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Nursing Care Plan for CHF


Fluid back up in the heart causing the heart to fail its’ functionality and pump ineffectively. Heart failure can be in the left side, right side or both. When both sides are failing, it is called congestive heart failure. Heart failure is measured by ejection fraction. Normally functioning hearts have 50% or higher ejection fractions. Anything less is concerning for heart failure.


Any issue with the cardiovascular system could potentially cause CHF (or put the patient at a much higher risk for CHF), such as myocardial infarction, coronary artery disease, hypertension, cardiomyopathy, heart arrhythmias, etc. Also any other comorbidities such as diabetes, thyroid issues, HIV, etc. contribute to heart failure occurring. If the CHF is acute in nature, it may have been caused by a virus, infection, or blood clot.

Desired Outome

maximized cardiac functionality as well as decreased stress on the cardiovascular system.

Congestive Heart Failure (CHF) Nursing Care Plan

Subjective Data:

Difficulty in Breathing


Coughing (produces a white or pink tinged mucus)


Heart palpitations or feeling like the heart is racing.

Objective Data:

Leg edema


Crackles in the lung bases


Shortness of breath upon exertion



Nursing Interventions and Rationales:

  1. Monitor heart rhythm Get a 12 lead ECG
    • Patients with CHF will have a low voltage ECG, after peripheral edema is resolved the ECG gains voltage again and becomes more of a normal looking ECG.
  2. Restrict sodium intake
    • Water follows salt! The patient has too much fluid on board and needs to get rid of it, restricting the sodium helps with this.

      This means educating the patient on dietary changes that need to happen and be adhered to. Try to stay between 300-600 mg of salt in a serving. Also be aware of salt substitute and the patients K+!
  3. Monitor BNP Normal range: <100 pg/mL
    • Brain natriuretic peptide (BNP): is a hormone made by the heart. When the heart is stressed or working hard to pump blood, it releases BNP.
  4. Assess respiratory function: Listen to breath sounds Monitor O2 saturation
    • Fluid can back up into the lungs and cause shortness of breath, especially upon exertion. Be careful about laying these patients flat as you can put them in respiratory distress.

      Place the patient on O2 as needed to help them keep their O2 levels adequate.
  5. Administer diuretics: Furosemide (Lasix) Bumetanide (Bumex) Hydrochlorothiazide (Microzide) Spironolactone (Aldactone)
    • We need to get all this fluid out of the patient… The best way to do this is administer diuretics.

      The FIRST thing you do BEFORE you administer a diuretic is have a pee plan. Do not under any circumstances administer a diuretic without a bathroom plan. And a word to the wise, have a backup plan. Meaning if you have a walkie talkie patient with functioning arms and a strong call light finger, I still would set up a bedside commode just.in.case. I walk them to the bathroom or assist them in any way needed, but it is possible that they do not know how urgent their situation is and you can clean up pee, but you can’t clean up that patients dignity.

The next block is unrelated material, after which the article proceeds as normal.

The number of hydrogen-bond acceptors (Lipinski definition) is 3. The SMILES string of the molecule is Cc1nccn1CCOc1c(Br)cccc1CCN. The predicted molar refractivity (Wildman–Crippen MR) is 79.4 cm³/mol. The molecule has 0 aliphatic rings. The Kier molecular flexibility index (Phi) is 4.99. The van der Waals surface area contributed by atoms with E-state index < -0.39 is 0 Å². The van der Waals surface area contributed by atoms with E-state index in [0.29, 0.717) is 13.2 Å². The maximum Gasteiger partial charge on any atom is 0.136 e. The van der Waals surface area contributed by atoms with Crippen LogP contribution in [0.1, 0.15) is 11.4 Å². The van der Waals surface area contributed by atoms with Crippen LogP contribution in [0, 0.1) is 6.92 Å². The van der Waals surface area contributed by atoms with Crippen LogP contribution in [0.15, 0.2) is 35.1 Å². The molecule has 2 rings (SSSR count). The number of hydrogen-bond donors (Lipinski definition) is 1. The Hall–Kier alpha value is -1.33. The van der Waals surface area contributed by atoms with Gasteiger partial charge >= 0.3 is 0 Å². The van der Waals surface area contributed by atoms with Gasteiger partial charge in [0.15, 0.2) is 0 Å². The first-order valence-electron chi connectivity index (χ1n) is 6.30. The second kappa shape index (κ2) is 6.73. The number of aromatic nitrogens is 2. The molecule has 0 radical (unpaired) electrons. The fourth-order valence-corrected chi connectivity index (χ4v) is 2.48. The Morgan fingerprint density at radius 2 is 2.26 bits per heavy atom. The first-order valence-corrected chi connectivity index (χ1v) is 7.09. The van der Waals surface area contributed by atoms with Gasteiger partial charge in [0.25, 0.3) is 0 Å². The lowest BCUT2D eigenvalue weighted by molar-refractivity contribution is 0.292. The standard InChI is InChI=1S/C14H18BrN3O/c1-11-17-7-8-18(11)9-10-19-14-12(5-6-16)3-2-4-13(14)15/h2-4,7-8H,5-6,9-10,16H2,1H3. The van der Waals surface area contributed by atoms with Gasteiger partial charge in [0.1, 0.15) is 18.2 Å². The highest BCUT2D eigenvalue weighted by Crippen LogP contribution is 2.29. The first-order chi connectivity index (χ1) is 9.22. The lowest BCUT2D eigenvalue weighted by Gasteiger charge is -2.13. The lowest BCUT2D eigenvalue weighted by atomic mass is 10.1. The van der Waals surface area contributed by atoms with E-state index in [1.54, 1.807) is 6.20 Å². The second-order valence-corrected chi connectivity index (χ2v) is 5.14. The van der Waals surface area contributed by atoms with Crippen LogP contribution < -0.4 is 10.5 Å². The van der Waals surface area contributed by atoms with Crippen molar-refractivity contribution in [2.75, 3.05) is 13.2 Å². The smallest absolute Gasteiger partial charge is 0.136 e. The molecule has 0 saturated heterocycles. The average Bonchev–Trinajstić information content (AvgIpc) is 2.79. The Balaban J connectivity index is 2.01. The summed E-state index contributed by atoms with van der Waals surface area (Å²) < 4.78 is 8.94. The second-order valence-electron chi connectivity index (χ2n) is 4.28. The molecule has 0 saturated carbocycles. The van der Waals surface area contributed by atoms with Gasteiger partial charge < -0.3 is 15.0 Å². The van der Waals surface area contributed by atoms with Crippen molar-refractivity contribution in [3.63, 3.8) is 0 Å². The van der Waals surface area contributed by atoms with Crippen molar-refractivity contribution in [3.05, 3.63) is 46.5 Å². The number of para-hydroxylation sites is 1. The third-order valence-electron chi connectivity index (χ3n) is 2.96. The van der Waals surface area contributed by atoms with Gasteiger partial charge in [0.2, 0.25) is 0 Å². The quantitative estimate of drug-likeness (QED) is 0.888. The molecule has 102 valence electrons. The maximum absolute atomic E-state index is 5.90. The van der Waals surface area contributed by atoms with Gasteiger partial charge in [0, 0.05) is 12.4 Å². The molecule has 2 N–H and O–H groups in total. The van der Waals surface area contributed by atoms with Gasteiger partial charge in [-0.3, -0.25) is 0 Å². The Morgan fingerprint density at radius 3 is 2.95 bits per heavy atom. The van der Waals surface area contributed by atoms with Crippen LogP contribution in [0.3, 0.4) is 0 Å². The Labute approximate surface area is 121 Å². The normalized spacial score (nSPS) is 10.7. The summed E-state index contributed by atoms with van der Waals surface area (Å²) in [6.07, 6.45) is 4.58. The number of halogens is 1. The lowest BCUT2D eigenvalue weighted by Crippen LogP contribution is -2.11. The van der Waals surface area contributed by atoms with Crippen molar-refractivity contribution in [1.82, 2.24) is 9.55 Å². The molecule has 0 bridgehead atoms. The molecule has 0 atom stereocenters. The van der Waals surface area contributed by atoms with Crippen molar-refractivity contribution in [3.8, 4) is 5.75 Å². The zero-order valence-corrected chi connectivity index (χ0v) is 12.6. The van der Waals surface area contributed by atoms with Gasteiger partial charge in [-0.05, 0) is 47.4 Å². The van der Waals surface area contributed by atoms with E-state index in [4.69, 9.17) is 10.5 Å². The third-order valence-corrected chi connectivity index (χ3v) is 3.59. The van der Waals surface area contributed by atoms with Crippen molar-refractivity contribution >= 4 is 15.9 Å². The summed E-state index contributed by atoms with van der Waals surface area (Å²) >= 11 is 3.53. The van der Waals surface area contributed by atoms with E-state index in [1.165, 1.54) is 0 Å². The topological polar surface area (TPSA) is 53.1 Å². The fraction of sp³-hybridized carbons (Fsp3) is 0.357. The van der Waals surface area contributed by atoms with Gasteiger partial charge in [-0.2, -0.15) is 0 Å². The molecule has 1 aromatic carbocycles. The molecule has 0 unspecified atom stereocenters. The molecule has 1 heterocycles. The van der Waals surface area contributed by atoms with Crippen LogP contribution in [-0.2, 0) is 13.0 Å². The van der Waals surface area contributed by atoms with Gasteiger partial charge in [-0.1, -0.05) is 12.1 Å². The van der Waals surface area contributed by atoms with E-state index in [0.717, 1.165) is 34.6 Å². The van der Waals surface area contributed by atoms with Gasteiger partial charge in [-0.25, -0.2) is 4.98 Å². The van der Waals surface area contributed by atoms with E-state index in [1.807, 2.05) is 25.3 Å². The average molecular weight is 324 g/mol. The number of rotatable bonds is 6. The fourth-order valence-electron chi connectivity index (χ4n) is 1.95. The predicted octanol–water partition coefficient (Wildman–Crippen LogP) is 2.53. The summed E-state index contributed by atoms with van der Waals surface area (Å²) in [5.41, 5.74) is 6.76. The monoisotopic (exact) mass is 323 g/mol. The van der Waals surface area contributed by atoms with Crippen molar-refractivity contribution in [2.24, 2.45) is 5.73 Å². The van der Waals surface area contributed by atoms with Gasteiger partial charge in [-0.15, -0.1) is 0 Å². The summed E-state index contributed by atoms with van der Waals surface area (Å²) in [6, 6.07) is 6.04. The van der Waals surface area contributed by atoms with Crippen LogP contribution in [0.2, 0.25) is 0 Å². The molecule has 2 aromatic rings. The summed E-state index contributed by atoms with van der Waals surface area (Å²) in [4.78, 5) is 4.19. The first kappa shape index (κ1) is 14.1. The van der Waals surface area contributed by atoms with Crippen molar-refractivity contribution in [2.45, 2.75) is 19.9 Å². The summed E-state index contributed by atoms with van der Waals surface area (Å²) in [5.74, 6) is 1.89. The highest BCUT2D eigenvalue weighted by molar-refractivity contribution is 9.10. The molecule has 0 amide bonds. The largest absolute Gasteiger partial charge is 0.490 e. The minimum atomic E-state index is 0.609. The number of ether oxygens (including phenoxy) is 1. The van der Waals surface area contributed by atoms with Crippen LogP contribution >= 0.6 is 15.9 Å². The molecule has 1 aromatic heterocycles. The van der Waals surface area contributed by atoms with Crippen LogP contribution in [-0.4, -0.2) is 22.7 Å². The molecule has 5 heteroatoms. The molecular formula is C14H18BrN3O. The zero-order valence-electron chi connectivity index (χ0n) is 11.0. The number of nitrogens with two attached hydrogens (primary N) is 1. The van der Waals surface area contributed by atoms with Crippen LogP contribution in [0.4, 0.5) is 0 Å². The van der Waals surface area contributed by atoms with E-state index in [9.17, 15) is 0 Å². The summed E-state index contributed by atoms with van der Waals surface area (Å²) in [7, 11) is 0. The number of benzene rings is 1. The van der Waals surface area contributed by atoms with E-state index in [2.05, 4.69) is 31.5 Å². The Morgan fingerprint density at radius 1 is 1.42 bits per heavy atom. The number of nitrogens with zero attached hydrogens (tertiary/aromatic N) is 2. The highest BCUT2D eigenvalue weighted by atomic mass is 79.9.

Diuretics work on different parts of the nephrons. The goal of diuretics is to help the kidneys rid the body of salt (notice I didn’t say sodium (Na+)?) and fluids. It is important to note for every Na+ molecule there is a compound of one water (H20) that follows it. Psssst: potassium is a salt...

      There are three kinds of diuretics: Loop, Thiazide, and potassium sparing.

      Loop: works on the loop of henle and excretes Na+, K+, and Ca-. (Yikes! Watch your patient’s electrolytes!)

      Thiazide: Works on the distal convoluted tubule and blocks the Na+/Cl- symporter (which reabsorbs...you guessed it Na+ and Cl-). This symporter is responsible for about 5% of Na+ reabsorption. So monitor your patient’s sodium and chloride. Oh, and your K+...Why? Because K+, Cl- and Na+ have direct relationships!

      Potassium-Sparing: Works on the Na+/K+ pumps in the collecting ducts of the kidney by blocking the effects of aldosterone at that site. Aldosterone has the collecting ducts reabsorbing Na+ and thus water, and for ever Na+ absorbed, one molecule of K+ is excreted. So this diuretic does the opposite of that, saves a K+ and excretes a Na+ and H20.

      Most commonly used diuretics in congestive heart failure are loop and sometimes thiazides are used with loop diuretics:
      -Furosemide: Loop
      -Bumetanide: Loop
      -Hydrochlorothiazide: Thiazide
  6. Strict intake and output (I&O’s)
    • These patients should have around 8 cups of fluid or just slightly under 2 liters of fluid per day. This can change per patient and per doctor recommendation, so make sure to get a goal from the physician.
  7. Monitor swelling/edema
    • Edema is measured by pressing over a bony prominence, usually the top of the foot or the tibia and is charted by a number and whether the skin bounces back or stays pitted (called pitting edema).
      +1: mild indent
      +2: Moderate indent
      +3: Deep indent
      +4: Very deep indent


Date Published - Jun 2, 2017
Date Modified - Jun 30, 2017